Louvre Abu Dhabi honours our universal civilisation

The museum speaks to the world of the regenerative potential of this region and this country's role in preserving our heritage

Louvre Abu Dhabi will this weekend open to the public, a decade after it was first conceived and eight years after the first stone for its construction was laid in 2009 by then French president Nicolas Sarzoky. But the silver-canopied building, designed by the acclaimed architect Jean Nouvel, is much more than a museum. As the French president Emmanuel Macron said at Louvre Abu Dhabi's opening on Wednesday, it is a "temple for beauty". Its audacious creation, Mr Macron said, confirms the UAE's position as "the nerve centre of the East and West meeting". Sheikh Mohammed bin Rashid, Vice President and Ruler of Dubai, spoke of the links between the museum's striking dome roof and the Sumerians and Babylonians who believed, thousands of years ago, that "the sky above us was a large dome". Under this new structure, he said, the "world can meet, talk and come together". The art within the museum's walls, he said, do not merely prompt "dialogue between civilisations" but stir us to forge "an alliance between civilisations".

In this feverish age of demagoguery, when our differences are magnified to breed and deepen antagonism, Louvre Abu Dhabi stresses our civilisational continuities and sheds light on our commonalities. Its galleries chart human history from the birth of the very first villages to the global village of the 21st Century. In between, the entire story of civilisation is spellbindingly conveyed. The message by the end is unmistakable: if there is such a thing as a universal civilisation, Louvre Abu Dhabi is both its repository and reminder.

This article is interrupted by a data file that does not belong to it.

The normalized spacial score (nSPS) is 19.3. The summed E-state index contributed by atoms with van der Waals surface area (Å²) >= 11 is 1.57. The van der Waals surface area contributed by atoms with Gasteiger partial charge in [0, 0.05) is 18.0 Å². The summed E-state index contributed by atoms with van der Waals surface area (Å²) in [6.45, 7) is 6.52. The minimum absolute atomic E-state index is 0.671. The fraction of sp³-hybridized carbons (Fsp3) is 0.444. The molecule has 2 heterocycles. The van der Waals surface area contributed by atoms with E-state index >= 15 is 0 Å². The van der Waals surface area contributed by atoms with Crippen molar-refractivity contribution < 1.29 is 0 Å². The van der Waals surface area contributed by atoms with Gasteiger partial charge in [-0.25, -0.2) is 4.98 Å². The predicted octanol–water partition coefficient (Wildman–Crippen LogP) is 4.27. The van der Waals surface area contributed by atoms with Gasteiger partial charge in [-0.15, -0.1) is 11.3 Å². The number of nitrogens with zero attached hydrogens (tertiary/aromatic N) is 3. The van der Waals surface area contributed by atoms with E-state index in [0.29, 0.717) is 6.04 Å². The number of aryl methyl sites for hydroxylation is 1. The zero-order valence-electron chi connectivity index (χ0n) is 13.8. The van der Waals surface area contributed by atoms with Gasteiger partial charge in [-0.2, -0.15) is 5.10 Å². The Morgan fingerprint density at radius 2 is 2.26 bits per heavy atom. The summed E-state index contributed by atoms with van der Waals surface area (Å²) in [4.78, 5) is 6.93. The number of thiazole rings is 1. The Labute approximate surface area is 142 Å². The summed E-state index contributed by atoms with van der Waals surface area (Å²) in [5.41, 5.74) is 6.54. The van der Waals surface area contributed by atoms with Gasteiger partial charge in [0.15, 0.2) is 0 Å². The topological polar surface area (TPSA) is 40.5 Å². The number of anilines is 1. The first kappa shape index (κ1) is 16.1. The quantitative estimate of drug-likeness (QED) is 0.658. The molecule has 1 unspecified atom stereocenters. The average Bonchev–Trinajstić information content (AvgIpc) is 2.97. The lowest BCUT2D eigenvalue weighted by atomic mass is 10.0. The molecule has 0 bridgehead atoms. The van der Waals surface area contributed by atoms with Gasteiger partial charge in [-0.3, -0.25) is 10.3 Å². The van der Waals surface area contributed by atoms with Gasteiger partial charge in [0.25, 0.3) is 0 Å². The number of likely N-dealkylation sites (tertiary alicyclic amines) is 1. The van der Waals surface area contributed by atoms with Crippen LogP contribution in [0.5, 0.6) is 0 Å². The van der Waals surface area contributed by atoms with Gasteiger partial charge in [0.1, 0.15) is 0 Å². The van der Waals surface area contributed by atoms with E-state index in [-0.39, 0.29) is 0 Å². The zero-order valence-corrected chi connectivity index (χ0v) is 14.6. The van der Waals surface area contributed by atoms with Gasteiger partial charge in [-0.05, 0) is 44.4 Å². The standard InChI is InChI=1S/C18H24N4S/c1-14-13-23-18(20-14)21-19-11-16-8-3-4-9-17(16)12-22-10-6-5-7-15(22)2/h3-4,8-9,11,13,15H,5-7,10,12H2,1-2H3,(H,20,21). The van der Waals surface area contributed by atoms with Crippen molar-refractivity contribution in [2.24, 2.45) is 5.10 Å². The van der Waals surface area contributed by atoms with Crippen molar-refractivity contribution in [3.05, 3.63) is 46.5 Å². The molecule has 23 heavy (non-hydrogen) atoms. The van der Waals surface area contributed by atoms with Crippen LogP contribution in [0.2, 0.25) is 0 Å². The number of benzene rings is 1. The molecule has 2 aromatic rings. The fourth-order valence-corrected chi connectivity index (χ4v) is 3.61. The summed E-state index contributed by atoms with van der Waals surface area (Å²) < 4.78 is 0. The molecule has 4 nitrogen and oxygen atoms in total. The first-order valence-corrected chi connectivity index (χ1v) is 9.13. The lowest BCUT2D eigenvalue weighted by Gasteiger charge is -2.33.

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Situated in a region identified with strife and conflict, Louvre Abu Dhabi speaks to the world of the regenerative potential of this region and the pioneering role this country is playing in preserving our cultural heritage. The vision that has given us Louvre Abu Dhabi will in the end prevail against the forces that destroyed Palmyra and other priceless treasures in our neighbourhood. It is fitting that the Louvre Abu Dhabi should pay rich tribute to the source of that vision, Sheikh Zayed, the founder of the UAE, by erecting a wall of porcelain tiles that depict hand-drawn concentric circles originating from his fingerprint. Had he not risen above differences to bring seemingly disparate peoples together to form this union, there would today be no museum here honouring the unity of the larger human civilisation of which we are all a part. As Sheikh Mohammed said on Wednesday, Louvre Abu Dhabi is an embodiment of the "legacy of Zayed". Its beauty and purpose, to borrow the phrase Mr Macron borrowed from Dostoyevsky, will inspire humanity to "save the world".

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